Tom P.

Well-Known Member
Setting your alarm 60 days before your vacation and hoping you get a chance to ride an e ticket is “great” ?

Vs. the legacy fastpass when you walked into the park and could get a day of fast pass for any attraction in the first few hours of operation?

Maxpass seems like the best of both worlds to me.
I would much rather plan my FastPass selections 60 days out than have to be in the park early in the day to get legacy FastPass selections.

To each his own.
 

trojanjustin

Well-Known Member
Walking up and getting on the ride in just a few minutes is better for us. I know different systems work better for different people. With FP+, Disney happened to hit on a system that works perfectly for us. If Disney changes it, we would be sad but would adapt. You can be flexible and adapt to change or write novels about the past. The former works better for us.
Have you been to DL and used MaxPass? It's 1000x better.
 

Kevin_W

Well-Known Member
It's part of one of the company's biggest blunders that has never delivered on what it was ultimately promised to do (increase revenue by x % and reduce the need to invest in the parks).

That some Disney fans are OK with making ride reservations 60 days out does not mean it was a success.
On the other hand, have you seen what revenue per person has done since FP+ was introduced? Now there have been a bunch of other changes (read: upcharges) since then as well so it's hard to track what's from what, but they definitely have succeeded at increasing guest spending.
 

Animaniac93-98

Well-Known Member
On the other hand, have you seen what revenue per person has done since FP+ was introduced? Now there have been a bunch of other changes (read: upcharges) since then as well so it's hard to track what's from what, but they definitely have succeeded at increasing guest spending.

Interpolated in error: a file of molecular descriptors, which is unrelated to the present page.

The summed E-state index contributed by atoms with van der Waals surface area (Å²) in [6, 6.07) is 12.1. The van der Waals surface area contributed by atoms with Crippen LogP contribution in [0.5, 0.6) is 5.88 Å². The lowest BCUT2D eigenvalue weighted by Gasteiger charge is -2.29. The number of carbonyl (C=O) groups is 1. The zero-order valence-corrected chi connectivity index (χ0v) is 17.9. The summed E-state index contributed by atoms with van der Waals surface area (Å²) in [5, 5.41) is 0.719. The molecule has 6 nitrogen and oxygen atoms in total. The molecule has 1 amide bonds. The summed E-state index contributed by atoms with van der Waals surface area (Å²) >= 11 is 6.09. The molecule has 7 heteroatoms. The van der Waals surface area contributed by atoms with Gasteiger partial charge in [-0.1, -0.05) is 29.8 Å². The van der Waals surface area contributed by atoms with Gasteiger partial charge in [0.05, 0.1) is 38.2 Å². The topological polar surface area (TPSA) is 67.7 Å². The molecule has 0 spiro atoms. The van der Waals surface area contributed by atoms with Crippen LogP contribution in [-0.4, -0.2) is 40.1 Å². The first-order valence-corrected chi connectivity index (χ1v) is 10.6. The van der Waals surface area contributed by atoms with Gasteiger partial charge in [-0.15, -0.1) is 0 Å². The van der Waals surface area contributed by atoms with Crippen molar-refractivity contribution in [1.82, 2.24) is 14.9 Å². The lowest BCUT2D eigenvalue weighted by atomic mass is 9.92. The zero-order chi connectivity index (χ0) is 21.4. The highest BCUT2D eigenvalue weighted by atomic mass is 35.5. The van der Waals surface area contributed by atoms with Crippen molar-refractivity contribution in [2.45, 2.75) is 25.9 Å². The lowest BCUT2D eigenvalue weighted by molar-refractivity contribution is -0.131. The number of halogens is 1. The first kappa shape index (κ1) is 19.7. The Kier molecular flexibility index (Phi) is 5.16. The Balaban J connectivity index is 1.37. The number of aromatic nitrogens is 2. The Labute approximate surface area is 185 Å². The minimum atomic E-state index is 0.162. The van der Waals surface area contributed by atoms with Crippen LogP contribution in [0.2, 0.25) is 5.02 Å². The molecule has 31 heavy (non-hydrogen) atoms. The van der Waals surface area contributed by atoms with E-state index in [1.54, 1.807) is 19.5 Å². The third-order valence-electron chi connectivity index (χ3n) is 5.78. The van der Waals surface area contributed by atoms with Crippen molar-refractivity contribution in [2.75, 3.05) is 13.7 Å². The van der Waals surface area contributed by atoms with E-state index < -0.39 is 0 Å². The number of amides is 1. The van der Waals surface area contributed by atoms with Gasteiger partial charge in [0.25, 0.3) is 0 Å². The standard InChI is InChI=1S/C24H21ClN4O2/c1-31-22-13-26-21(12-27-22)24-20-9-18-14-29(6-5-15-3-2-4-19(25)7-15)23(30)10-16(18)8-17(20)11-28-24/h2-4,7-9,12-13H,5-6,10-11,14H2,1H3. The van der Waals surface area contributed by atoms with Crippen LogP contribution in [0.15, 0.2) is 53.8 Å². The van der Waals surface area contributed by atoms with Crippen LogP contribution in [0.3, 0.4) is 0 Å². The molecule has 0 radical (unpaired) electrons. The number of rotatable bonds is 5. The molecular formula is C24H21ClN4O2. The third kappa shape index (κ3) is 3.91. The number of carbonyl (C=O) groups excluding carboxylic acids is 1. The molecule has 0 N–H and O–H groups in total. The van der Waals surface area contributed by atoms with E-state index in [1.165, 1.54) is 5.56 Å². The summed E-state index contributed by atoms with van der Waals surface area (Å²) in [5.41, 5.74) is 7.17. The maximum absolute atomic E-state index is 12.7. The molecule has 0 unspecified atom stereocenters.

Is that directly related to FP+ or the across the board increases in prices on everything and the introduction of more extra pay options?

NextGen was supposed to have a series of extra charge options tied directly to it, but so far it's just been collectible Magic Bands and the bandits.
 

Chi84

Premium Member
Have you been to DL and used MaxPass? It's 1000x better.
No. Our Disney vacations are all at WDW. We generally go to the water parks in the mornings or spend the day at the pool, then get to the parks around 4:00 or later. Would MaxPass work for us? There are some days we visit 2 parks on the same day, but I can generally plan things so we get to ride whatever we like. We have been able to get additional FastPasses without too much trouble.
 
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Animaniac93-98

Well-Known Member
It's part of one of the company's biggest blunders that has never delivered on what it was ultimately promised to do (increase revenue by x % and reduce the need to invest in the parks).
Following up on this point, the IT upgrades provided by NextGen were needed, but the idea of turning that into a broader marketing/sales tool that would ALSO reduce the need to invest in other aspects of the parks experience was always insane. That management bought into this grand scheme showed their lack of understanding about the park's core product.

I think as they spent more and more money on it, it became even more of a sunk cost fallacy for management.
 

SugarMagnolia75

Active Member
FP+ is great and it’s not that hard to use . . .
It's yield management.

It's telling that since FP+ was introduced, most other Disney parks have simply moved to a pay extra option you use on a day of choice.
And I wonder if Disney would use this as an opportunity to introduce something similar to MaxPass to limit physical interactions and then start charging for it.

I don’t get up that early and I’ve never had a problem. Legacy FastPass was okay, but we usually visit the parks in the afternoon and FastPasses for the good rides were gone by then.
We took a lot of short trips over the past year. On most of those trips it was extremely difficult to get FP for some of the headliners. With the exception of Epcot, at least one ride was always unavailable 60 days out. Oddly enough, we had very few issues with using FP at Disneyland and most of the standby lines are quite manageable.
 

lazyboy97o

Well-Known Member
On the other hand, have you seen what revenue per person has done since FP+ was introduced? Now there have been a bunch of other changes (read: upcharges) since then as well so it's hard to track what's from what, but they definitely have succeeded at increasing guest spending.
They’re having to build new attractions like Ratatouille and TRON. MyMagic+ failed.